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A Florida park just saw a record number of manatees gather together in its waters

Manatees are generally solitary creatures, but tend to gather at warm water sites in the winter.
Florida State Parks
Manatees are generally solitary creatures, but tend to gather at warm water sites in the winter.

Legend has it that centuries ago, manatees used to be mistaken for mermaids, so a sight last week at one Florida state park would have put ancient sailors in shock.

Blue Spring State Park is home to one of the largest winter gathering sites for manatees in Florida, and recently, the park reached a new record when the number of manatees spotted in one group was nearly 1,000.

"Record-breaking morning at Blue Spring State Park," read a Facebook post from Friends of Blue Spring State Park. The volunteer group, which helps support the park, said the previous record of manatees gathering was 736 on New Year's Day of this year.

Manatees typically flock to the park during the winter months, but several factors have caused their numbers to increase over the years.

According to a Facebook post from the non-profit Save the Manatee Club, Jan. 21 was one of the coldest mornings of the Florida winter season so far. The temperature of the St. Johns River, which Blue Spring sits on, was recorded at 58.8 Fahrenheit.

"In Florida, over the past couple of weeks, we've had more frequent cold fronts that have been closer together," says Monica Ross, director of manatee research and conservation at Clearwater Marine Aquarium's Research Institute. "That drops the ambient water temperature down and that's when you're going to have more animals showing up at one time."

To survive the cold winter weather, manatees will seek out water that is typically warmer than 68 degrees. This is because despite their thick looking bodies, the blubbery animal affectionately known as the sea cow only has "about an inch of fat and a very slow metabolism, meaning they cannot easily stay warm," says the state park.

Since their spring water remains at a constant 72-degrees, and is protected from human recreational activity, Blue Spring makes the perfect manatee refuge during the colder months.

What's more, "many manatees rely on artificial warm water sources from power plants, and these might be going offline in the near future. So having some of these manatees come to these natural warm water sites and finding them is really encouraging," says Cora Berchem, a research associate and the director of multimedia at Save the Manatee Club.

What's driving the increase?

According to the Florida Fish and Wildlife Conservation Commission, there are anywhere between about 7,000 to 11,000 manatees in Florida, which represents a large increase over the past 25 years.

At Blue Spring State Park, the number has grown from about 36 animals since research began in the 1970's to over 700 animals, according to the park.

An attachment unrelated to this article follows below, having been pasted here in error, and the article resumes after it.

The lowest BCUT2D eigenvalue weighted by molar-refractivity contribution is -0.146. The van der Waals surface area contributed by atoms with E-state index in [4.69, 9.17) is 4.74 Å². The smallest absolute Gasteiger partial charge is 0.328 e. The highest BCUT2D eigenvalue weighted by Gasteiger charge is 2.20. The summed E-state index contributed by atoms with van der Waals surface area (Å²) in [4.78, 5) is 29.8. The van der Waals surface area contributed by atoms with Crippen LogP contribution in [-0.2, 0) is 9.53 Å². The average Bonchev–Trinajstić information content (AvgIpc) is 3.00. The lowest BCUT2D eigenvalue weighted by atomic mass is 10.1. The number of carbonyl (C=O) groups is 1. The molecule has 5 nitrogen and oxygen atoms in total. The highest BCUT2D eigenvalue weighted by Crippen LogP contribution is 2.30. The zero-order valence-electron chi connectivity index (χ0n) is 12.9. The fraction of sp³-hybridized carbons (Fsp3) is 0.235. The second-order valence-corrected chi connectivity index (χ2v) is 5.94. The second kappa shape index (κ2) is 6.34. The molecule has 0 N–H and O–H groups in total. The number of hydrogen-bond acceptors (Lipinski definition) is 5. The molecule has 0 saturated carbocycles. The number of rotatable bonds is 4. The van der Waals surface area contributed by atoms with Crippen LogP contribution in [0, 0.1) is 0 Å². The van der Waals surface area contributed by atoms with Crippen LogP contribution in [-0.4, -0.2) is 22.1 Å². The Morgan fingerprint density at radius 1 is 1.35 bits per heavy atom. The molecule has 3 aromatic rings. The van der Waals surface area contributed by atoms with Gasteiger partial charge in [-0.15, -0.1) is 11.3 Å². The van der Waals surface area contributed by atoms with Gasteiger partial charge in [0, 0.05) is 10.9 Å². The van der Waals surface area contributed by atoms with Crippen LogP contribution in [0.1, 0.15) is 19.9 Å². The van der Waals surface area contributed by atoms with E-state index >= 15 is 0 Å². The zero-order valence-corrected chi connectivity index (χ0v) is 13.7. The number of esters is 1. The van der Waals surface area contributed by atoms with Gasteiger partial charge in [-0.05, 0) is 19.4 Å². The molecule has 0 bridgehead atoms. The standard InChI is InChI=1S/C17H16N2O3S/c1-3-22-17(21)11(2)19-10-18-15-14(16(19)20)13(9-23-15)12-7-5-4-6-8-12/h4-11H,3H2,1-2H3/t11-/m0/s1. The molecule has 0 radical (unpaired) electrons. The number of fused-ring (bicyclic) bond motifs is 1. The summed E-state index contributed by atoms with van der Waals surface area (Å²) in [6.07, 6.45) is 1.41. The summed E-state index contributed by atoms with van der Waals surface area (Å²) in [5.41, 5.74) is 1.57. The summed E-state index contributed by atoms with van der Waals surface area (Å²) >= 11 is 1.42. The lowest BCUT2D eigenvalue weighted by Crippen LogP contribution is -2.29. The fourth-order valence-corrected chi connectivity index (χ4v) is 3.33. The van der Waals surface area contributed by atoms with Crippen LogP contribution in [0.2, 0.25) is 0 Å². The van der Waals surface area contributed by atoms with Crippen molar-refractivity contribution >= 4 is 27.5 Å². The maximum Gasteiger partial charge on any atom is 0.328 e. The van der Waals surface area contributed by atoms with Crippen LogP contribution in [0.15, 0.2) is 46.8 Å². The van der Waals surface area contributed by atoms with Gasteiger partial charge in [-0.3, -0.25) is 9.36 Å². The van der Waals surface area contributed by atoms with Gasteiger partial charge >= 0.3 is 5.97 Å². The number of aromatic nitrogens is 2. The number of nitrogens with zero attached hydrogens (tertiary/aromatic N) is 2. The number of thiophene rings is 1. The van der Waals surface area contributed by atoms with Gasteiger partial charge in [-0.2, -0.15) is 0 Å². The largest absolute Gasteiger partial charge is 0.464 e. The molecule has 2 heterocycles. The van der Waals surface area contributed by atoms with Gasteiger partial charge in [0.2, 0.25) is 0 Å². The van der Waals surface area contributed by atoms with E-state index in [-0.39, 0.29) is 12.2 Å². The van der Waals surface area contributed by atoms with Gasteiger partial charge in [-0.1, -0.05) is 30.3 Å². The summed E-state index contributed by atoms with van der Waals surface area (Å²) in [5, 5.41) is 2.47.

That growth is attributed in part to higher reproductive rates, but also because "you've got more animals that are shifting their habitat and shifting how they're wintering," said Ross. She continued that there's been an increase throughout other springs along the St. Johns River as well.

The higher numbers at Blue Spring are encouraging, as there are many threats that exist towards these aquatic creatures — including habitat loss, pollution and collision with watercraft. They have also been losing access to a primary source of food, seagrass, due to algal blooms that are inhibiting its growth.

The reliable food availability at these warm spring sites could be another driving factor for manatees to come, says Ross.

Experts caution that the increasing count at Blue Spring is not necessarily representative of the greater condition of manatees statewide.

"We do have to keep in mind that [the numbers at Blue Spring are] really only a small subset of the entire manatee population in Florida," says Berchem.

The Florida Fish and Wildlife Conservation Commission and the U.S. Fish and Wildlife Service have in partnership been tracking an unusually high level of manatee deathsalong the Atlantic Coast of Florida, including in 2021, when more than 1,000 manatees are estimated to have died in Florida largely due to starvation.

More than 500 manatees died in 2023, according to preliminary numbers from the state's Fish and Wildlife Conservation Commission.

In 2017, the U.S. Fish and Wildlife Service lowered the status of the West Indian manatee (of which, the Florida manatee is a subspecies of) from "endangered" to "threatened". The move caused outcry at the time.

In October 2023, two petitions to reclassify the species back to "endangered" were introduced.

"The fact that [manatees] are choosing to be at Blue Springs shows how important of a site it is and what a manatee is really looking for, for survival," said Ross.

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